Doug Henderson is a tremendously funny writer. Utilizing the authorial voice, he writes with subtle humor. His book, The Cleveland Heights LGBT Sci-Fi and Fantasy Role Playing Club is one of the funniest books I’ve ever read. His characters are likeable and they make you reflect on yourself and other people. Full disclosure—Doug is a good friend who inspired me to start writing again and was the catalyst for this blog. I’ve read his novel multiple times in various forms. And each time I’m eager to reread it—I never tire of his world and only want more.
What is The Cleveland Heights LGBT Sci-Fi and Fantasy Role Playing Club about?
A group of gay friends that play Dungeons & Dragons every Thursday and everything is fine until a new guy joins the group and Ben, the protagonist, gets a crush on him. Things start into motion that take the group into all different directions. There’s gay D&D, there’s heavy metal, a competing vampire role playing club, a kiss-in.
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As you read Allen Ginsberg‘s Howl, it carves out a little pocket in your brain and heart and lives there forever. He is one of those poets you imagine being friends with. His friendships with fellow Beat writers are legendary. Through decades and different countries, his very public relationship with Peter Orlovsky is inspiring.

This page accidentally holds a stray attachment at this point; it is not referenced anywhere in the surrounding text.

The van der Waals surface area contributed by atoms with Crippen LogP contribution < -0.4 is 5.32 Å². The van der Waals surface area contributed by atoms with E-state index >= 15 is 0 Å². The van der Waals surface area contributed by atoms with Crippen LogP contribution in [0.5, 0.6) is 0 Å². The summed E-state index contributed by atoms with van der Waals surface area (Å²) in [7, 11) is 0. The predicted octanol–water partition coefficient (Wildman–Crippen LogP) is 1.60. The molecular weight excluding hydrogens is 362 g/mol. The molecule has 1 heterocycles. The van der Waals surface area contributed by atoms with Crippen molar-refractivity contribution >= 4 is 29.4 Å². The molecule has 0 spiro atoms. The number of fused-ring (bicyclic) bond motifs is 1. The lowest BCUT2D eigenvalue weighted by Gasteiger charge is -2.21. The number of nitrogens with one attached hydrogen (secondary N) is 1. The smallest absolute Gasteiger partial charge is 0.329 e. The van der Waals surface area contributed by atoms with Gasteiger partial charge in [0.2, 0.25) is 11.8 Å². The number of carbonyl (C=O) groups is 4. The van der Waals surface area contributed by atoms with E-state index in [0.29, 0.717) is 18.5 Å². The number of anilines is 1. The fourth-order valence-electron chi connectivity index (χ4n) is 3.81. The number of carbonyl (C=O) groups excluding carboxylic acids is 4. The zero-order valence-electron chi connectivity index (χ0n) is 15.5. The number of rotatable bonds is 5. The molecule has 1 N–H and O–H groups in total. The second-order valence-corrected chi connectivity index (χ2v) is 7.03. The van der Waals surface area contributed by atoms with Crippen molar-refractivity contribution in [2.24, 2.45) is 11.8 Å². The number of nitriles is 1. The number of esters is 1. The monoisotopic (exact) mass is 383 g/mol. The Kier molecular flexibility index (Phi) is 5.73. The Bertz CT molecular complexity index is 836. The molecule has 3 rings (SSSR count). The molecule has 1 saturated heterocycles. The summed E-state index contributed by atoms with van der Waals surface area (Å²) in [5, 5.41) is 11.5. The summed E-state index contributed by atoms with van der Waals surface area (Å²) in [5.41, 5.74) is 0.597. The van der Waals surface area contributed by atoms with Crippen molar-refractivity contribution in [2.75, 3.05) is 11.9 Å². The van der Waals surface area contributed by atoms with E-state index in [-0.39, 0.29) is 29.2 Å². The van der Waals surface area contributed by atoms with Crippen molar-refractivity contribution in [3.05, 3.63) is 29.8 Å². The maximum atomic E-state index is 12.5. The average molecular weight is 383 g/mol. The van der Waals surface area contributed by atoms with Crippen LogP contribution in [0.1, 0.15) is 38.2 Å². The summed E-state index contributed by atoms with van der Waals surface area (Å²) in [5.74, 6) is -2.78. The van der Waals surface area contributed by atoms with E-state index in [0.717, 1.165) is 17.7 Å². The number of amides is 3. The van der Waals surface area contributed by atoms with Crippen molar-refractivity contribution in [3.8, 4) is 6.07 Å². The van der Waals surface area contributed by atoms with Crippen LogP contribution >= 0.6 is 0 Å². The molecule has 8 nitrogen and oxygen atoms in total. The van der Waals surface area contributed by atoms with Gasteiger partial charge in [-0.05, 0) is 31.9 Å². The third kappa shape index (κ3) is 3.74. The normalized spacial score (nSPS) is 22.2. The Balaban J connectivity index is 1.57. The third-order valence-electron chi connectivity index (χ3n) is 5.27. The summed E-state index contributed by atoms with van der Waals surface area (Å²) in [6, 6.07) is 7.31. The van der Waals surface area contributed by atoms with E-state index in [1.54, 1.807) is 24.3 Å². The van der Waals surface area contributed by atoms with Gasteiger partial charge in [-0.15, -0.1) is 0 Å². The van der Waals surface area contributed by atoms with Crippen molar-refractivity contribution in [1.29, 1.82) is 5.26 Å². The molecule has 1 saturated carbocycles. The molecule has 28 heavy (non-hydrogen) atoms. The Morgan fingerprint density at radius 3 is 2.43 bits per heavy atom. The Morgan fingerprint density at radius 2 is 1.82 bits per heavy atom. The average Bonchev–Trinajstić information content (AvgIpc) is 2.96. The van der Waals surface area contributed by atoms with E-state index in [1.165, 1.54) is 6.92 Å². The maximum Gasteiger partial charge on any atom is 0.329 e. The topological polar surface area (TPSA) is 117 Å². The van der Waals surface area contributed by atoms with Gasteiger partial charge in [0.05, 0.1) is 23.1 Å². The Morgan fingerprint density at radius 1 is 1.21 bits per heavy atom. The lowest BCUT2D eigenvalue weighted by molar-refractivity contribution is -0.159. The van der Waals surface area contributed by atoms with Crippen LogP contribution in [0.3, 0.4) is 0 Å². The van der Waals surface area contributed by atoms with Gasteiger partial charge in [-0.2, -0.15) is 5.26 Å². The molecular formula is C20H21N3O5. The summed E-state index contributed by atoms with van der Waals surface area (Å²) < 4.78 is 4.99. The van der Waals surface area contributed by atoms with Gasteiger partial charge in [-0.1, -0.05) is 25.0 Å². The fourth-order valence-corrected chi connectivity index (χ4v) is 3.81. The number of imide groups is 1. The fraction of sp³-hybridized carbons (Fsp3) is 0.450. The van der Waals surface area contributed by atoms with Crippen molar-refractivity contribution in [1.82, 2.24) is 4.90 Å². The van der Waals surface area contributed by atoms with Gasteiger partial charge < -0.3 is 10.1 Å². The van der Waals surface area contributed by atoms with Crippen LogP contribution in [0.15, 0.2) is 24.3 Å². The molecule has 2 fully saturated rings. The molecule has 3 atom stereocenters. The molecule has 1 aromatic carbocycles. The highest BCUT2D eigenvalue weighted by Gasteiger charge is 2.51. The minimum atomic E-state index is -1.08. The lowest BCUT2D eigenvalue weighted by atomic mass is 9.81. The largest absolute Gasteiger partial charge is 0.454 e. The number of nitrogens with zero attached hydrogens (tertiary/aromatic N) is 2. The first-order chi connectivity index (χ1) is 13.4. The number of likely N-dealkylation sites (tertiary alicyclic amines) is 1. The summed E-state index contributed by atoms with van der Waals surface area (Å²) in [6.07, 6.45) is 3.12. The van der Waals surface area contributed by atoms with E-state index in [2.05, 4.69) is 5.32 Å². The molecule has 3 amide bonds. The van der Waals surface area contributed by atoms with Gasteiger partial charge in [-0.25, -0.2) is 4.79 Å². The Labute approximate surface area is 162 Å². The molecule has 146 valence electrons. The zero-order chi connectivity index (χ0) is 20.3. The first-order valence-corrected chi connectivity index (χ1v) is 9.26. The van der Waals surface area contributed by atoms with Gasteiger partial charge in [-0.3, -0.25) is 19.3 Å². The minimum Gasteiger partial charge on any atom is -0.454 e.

Written in 1955, this big poem, in this little book changed the course of poetry, literature, and free speech as we know it. Part of City Lights’ Pocket Poets Series, it’s meant to fit into one’s pocket so that one will never be without poetry.
Scott used to invite friends over to read Ginsberg’s poetry as a group.
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The first time I heard the word dyke, I was in high school carpooling with two girls I hated who hated me. I didn’t know the definition but I assumed it had something to do with the two girls walking on the sidewalk with their arms wrapped around each other and their hands tucked in one another’s pockets. To be honest, the very idea of homosexuality never occurred to me because I never thought about heterosexuality. I was an extremely shy, inexperienced girl who wanted to keep it that way. But looking at those girls, I thought, huh? Ok, what do I care what they’re doing? This book explores who cares what other people are doing and with whom. Continue reading →